• Frequent breaks: Even if you just go to the restroom or water fountain, get up and stretch your legs as often as possible. Simply lifting your arms can help your blood circulate and improve clarity and focus. It also stimulates your digestive system and allows your muscles to feel alive again, sending fresh oxygen from your head to your toes. Try to get up and move every 30 to 45 minutes.
  • Move around during lunch: Even if you bring your lunch from home, move to another location to eat it. Take the opportunity to grab some fresh air and go for a stroll around the building. Your lunch will sit better on your stomach, and you’ll avoid the afternoon crash that usually occurs after a meal.
  • Focus on posture: Pay attention to the shape of your body and analyze your sitting habits. Are you always crossing your left leg over your right? Switch it up to balance out your hips and allow both lower back muscles to stretch. Do you always seem to be only inches away from your computer? Hold your head directly over your pelvis and straighten your spine as much as possible to prevent neck and shoulder strain. Roll your shoulders forward and backward, and let your shoulder blades slide down your back to relax your upper body. Sit firmly on your sit bones without sinking into the chair or leaning back. Give your body the support it needs.

Outside the Office

In addition to paying more attention to your sitting habits at work, there are plenty of things you can do outside the office to prevent any issues that might stem from the ole L-shaped position.

Try to do the following at home:

  • Create a consistent exercise routine: Working out is great for your overall health and well-being. It keeps all your systems in check and promotes optimal function. A consistent workout routine tones your muscles, improves your flexibility and mobility, and protects your joints from strain. Whether you run, swim, or do kickboxing or yoga, it doesn’t matter, as long as you do it frequently.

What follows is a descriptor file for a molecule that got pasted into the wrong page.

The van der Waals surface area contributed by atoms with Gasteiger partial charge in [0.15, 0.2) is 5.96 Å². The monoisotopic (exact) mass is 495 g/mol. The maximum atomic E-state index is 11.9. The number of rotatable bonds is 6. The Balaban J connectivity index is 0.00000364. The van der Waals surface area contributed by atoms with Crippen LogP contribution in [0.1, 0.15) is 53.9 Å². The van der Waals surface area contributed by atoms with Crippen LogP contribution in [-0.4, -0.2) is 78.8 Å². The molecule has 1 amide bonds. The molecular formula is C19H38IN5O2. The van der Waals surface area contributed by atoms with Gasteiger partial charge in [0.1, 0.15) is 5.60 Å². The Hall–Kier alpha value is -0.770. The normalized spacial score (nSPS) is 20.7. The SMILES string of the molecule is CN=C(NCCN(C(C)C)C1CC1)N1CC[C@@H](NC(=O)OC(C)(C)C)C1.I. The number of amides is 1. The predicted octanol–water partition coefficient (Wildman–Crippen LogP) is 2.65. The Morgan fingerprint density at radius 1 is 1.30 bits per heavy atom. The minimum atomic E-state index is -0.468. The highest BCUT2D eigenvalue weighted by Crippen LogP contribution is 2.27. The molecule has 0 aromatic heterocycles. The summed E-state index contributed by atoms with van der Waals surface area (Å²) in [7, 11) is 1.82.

• Avoid sitting too much: Binging hours of streaming content is currently the world’s favorite downtime activity. But if you already sit all day at the office, plopping down on your comfortable couch when you get home isn’t going to help you out. Try to be more active during your time off.
  • Do some foam rolling: It’s a great way to relieve muscle tension and soreness. It also helps the body flush out toxins and stretches out the muscles so joints can move more freely. Start with your legs and roll all the way up to your upper back and arms.
  • Elevate your feet: If you struggle with water retention, sitting can worsen the problem because it cuts off your circulation. The L-shaped position also makes it more difficult for water to get flushed out. Plus, excess water in your legs and lower back creates even more compression on your pelvis and hips. Drinking plenty of water and elevating your feet helps stimulate your lymphatic system and encourages it to work.

Many people have to sit all day at work, but it only takes a bit of effort to counteract the toll it can take on your body. You don’t have to just sit there and take it!

Karla Tafra Karla Tafra
Karla is a certified yoga teacher, nutritionist, content creator and an overall wellness coach with over 10 years of international experience in teaching, writing, coaching, and helping others transform their lives. From Croatia to Spain and now, the US, she calls Seattle her new home where she lives and works with her husband. Read Full Bio »